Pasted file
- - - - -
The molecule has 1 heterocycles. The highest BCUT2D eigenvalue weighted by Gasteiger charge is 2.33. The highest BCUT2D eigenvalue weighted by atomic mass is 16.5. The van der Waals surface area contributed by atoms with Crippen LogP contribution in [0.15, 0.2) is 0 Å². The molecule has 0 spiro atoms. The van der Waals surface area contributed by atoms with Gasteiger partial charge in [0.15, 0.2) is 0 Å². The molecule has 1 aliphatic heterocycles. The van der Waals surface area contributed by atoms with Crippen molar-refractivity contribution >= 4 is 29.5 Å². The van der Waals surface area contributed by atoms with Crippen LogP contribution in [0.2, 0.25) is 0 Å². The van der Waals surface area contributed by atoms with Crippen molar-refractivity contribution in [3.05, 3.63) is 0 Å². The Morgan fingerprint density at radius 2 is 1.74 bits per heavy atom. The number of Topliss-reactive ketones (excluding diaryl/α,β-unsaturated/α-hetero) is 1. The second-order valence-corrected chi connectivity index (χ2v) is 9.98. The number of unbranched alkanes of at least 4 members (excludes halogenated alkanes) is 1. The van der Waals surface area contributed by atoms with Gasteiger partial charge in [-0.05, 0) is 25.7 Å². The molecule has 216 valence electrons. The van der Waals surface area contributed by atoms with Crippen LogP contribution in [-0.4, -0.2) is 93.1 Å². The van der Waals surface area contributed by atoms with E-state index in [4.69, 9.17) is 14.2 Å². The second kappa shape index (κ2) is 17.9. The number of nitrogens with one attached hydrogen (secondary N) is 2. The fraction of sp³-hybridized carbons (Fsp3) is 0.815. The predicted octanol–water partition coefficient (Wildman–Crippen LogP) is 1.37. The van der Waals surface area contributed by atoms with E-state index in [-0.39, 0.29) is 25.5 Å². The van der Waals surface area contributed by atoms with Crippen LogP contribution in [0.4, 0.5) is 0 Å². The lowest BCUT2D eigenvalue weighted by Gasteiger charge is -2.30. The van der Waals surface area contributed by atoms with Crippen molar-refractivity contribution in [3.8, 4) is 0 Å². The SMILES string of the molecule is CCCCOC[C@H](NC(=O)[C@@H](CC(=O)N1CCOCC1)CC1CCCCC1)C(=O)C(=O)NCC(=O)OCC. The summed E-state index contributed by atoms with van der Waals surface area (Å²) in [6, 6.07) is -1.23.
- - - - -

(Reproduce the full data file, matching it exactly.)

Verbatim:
The molecule has 1 heterocycles. The highest BCUT2D eigenvalue weighted by Gasteiger charge is 2.33. The highest BCUT2D eigenvalue weighted by atomic mass is 16.5. The van der Waals surface area contributed by atoms with Crippen LogP contribution in [0.15, 0.2) is 0 Å². The molecule has 0 spiro atoms. The van der Waals surface area contributed by atoms with Gasteiger partial charge in [0.15, 0.2) is 0 Å². The molecule has 1 aliphatic heterocycles. The van der Waals surface area contributed by atoms with Crippen molar-refractivity contribution >= 4 is 29.5 Å². The van der Waals surface area contributed by atoms with Crippen LogP contribution in [0.2, 0.25) is 0 Å². The van der Waals surface area contributed by atoms with Crippen molar-refractivity contribution in [3.05, 3.63) is 0 Å². The Morgan fingerprint density at radius 2 is 1.74 bits per heavy atom. The number of Topliss-reactive ketones (excluding diaryl/α,β-unsaturated/α-hetero) is 1. The second-order valence-corrected chi connectivity index (χ2v) is 9.98. The number of unbranched alkanes of at least 4 members (excludes halogenated alkanes) is 1. The van der Waals surface area contributed by atoms with Gasteiger partial charge in [-0.05, 0) is 25.7 Å². The molecule has 216 valence electrons. The van der Waals surface area contributed by atoms with Crippen LogP contribution in [-0.4, -0.2) is 93.1 Å². The van der Waals surface area contributed by atoms with E-state index in [4.69, 9.17) is 14.2 Å². The second kappa shape index (κ2) is 17.9. The number of nitrogens with one attached hydrogen (secondary N) is 2. The fraction of sp³-hybridized carbons (Fsp3) is 0.815. The predicted octanol–water partition coefficient (Wildman–Crippen LogP) is 1.37. The van der Waals surface area contributed by atoms with E-state index in [-0.39, 0.29) is 25.5 Å². The van der Waals surface area contributed by atoms with Crippen LogP contribution in [0.4, 0.5) is 0 Å². The lowest BCUT2D eigenvalue weighted by Gasteiger charge is -2.30. The van der Waals surface area contributed by atoms with Crippen molar-refractivity contribution in [3.8, 4) is 0 Å². The SMILES string of the molecule is CCCCOC[C@H](NC(=O)[C@@H](CC(=O)N1CCOCC1)CC1CCCCC1)C(=O)C(=O)NCC(=O)OCC. The summed E-state index contributed by atoms with van der Waals surface area (Å²) in [6, 6.07) is -1.23.